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Curse of the Sea Rats hands on preview – a furry metroidvania

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Metroidvanias have become a very common genre in the indie gaming sphere, so it takes quite the bit to really stand out in this saturated market. So the question we’re here to answer is: does Curse of the Sea Rats float to the top? Or is this just another shipwreck?

Right away the game shows off some impressive visuals with its hand drawn artwork in both gameplay and cutscenes. To summarize the game’s plot: a ship carrying prisoners bound for Great Britain finds itself getting wrecked when a pirate unleashes a curse on everyone, turning them into rats.

To say Curse of the Sea Rats’ story is a bit overboard would be an understatement. Everyone was human in the beginning, not that we see what most of them used to look like, but have now turned into tiny rats.

It’s a bit odd how no one seems to be freaking out over this matter and how they surprisingly fit into their characters now that they’re animals. Strange plot holes aside, the premise is simple: the pirate witch Flora Burn has kidnapped the captain’s son.

So in exchange for rescuing his boy, the captain promises your cast of characters their freedom if they are able to succeed. The only other alternatives are to stay stuck as rats, or if somehow they’re able to return to Britain, certain execution. The choice is rather easy for our “heroes”.

Here’s where we get into the game proper and one of the more unique features for Curse of the Sea Rats. There are 4 playable characters whom take on diverse appearances with unique traits. You do get a different experience depending on who you choose to assume the role as.

It should be noted that this feature also extends the game to having local co-op, where you and up to 3 friends can team up and select each character on your journey after Flora Burn. However, this preview was done only in single player.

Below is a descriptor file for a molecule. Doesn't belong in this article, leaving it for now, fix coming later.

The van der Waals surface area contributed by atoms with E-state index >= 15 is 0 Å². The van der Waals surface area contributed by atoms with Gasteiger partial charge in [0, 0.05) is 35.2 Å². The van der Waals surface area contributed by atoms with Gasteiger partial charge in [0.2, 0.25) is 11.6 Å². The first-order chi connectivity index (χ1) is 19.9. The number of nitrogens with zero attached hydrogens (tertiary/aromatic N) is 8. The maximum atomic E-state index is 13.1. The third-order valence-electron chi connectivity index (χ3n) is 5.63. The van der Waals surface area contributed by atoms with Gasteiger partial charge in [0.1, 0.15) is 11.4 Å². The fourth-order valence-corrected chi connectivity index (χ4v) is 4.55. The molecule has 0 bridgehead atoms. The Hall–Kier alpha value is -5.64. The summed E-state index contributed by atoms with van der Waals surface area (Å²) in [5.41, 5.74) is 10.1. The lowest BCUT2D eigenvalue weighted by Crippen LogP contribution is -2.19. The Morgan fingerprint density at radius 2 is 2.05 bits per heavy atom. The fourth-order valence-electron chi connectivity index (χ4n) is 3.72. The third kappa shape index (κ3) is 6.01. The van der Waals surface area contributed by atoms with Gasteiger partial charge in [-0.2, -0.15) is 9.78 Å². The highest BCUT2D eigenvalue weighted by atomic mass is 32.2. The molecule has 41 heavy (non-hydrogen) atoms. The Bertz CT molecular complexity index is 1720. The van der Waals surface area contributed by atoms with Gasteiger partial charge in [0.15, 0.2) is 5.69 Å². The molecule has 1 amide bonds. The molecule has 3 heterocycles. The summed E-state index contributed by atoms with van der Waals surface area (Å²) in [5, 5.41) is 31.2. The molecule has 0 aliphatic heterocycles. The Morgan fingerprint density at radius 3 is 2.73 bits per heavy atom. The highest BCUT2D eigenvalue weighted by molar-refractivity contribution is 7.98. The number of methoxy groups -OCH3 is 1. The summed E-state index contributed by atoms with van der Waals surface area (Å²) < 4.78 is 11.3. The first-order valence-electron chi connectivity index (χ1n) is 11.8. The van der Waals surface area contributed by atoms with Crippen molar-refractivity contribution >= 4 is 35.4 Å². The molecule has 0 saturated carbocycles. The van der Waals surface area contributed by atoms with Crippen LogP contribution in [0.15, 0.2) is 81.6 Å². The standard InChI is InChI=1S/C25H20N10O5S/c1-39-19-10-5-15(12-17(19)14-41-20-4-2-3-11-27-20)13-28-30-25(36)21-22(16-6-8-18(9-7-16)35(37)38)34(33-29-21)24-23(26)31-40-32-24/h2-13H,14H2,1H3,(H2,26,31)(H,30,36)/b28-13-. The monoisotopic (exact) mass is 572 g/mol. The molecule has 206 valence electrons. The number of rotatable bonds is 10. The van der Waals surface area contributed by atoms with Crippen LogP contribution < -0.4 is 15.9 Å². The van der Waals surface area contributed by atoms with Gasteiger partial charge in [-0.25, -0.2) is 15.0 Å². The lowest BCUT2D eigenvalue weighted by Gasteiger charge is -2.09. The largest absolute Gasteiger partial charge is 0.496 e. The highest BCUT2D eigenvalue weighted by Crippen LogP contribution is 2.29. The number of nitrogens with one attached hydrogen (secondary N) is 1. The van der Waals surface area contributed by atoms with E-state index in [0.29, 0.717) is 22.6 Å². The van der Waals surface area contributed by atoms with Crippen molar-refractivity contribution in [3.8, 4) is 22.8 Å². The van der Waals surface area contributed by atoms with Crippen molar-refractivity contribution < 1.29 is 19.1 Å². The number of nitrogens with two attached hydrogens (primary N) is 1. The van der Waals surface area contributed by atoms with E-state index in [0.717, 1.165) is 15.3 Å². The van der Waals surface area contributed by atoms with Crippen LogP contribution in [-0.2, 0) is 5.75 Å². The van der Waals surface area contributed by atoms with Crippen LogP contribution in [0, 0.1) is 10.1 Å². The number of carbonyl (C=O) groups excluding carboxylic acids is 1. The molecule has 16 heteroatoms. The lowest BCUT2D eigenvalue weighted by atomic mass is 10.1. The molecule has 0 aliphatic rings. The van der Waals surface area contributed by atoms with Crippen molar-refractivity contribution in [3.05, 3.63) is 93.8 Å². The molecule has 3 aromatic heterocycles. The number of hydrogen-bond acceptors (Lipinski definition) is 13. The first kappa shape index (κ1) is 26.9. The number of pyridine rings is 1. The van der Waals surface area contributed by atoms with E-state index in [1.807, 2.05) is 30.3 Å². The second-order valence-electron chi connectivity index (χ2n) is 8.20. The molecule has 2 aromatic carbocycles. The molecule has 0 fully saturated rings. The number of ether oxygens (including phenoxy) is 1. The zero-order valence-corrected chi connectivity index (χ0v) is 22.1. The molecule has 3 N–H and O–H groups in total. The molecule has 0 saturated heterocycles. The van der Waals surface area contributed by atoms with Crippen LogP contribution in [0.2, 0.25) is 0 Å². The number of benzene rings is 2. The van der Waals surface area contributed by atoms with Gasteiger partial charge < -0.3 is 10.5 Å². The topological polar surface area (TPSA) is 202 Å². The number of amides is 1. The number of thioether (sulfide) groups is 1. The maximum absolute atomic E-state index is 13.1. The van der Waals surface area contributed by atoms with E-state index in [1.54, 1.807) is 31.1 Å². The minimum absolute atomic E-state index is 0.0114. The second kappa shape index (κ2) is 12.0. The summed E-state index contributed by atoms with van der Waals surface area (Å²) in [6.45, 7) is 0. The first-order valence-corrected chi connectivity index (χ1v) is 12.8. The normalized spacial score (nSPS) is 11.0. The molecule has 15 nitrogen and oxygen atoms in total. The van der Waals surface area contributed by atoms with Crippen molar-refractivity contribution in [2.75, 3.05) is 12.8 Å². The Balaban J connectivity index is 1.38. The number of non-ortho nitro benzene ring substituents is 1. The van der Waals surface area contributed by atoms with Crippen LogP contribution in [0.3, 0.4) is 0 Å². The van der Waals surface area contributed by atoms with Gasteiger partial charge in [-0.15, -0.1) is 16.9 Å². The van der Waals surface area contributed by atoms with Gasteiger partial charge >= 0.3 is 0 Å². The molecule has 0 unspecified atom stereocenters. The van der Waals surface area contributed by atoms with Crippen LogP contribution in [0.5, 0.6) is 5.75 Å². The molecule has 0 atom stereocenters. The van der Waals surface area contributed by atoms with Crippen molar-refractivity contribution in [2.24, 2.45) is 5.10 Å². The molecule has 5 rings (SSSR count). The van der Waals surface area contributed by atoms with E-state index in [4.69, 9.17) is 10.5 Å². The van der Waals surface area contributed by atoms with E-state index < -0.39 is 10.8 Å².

Curse of the Sea Rats plays exactly how you’d expect when you hear the word metroidvania. It’s a 2D sidescroller where you explore a large map with different biomes. During our short demo, certain areas are inaccessible until you gain a new ability, such as the classic double jump.

While the game promotes mastery of all the characters, they don’t play any different in terms of exploration. Though perhaps this may make sense as it is a co-op based game, so having only one person being able to reach certain areas would hurt the flow of the game. Still, it might’ve been nice to see some unique character abilities in terms of unlocking certain very optional paths.

Getting into Curse of the Sea Rats’ combat, it also plays like how you’d expect of a metroidvania. You have standard strikes mix with variances based on jumping or crouching. Then there’s also a special “magic” skill each character has. For example, the American rat I played as was able to shoot a gun.

While it played as I expected, it was a bit stiff at some points where it was surprisingly easy to run into an enemy while trying to get close to deal damage, resulting in me incurring a bit of damage.

Curse of the Sea Rats just needs a tiny bit of refinement in the game’s movement and a little bit of better tells to pull off the game’s blocking/parry system to be truly great.

Curse of the Sea Rats is a very by-the-numbers game. It plays just as you’d expect a game would in this genre and mostly doesn’t do much more, at least if you’re playing alone. Multiplayer would certainly add a wrinkle of fun and excitement if you’ve got friends alongside you for local co-op. Plus, the multiple different characters with unique skill trees does give it some replayability.

Curse of the Sea Rats will be launching sometime in early 2023 for Nintendo Switch, PlayStation 4, PlayStation 5, Xbox One, and Windows PC (via Steam).

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Got into gaming thanks to a nice old lady who lived across the street. Enjoy most genres of games.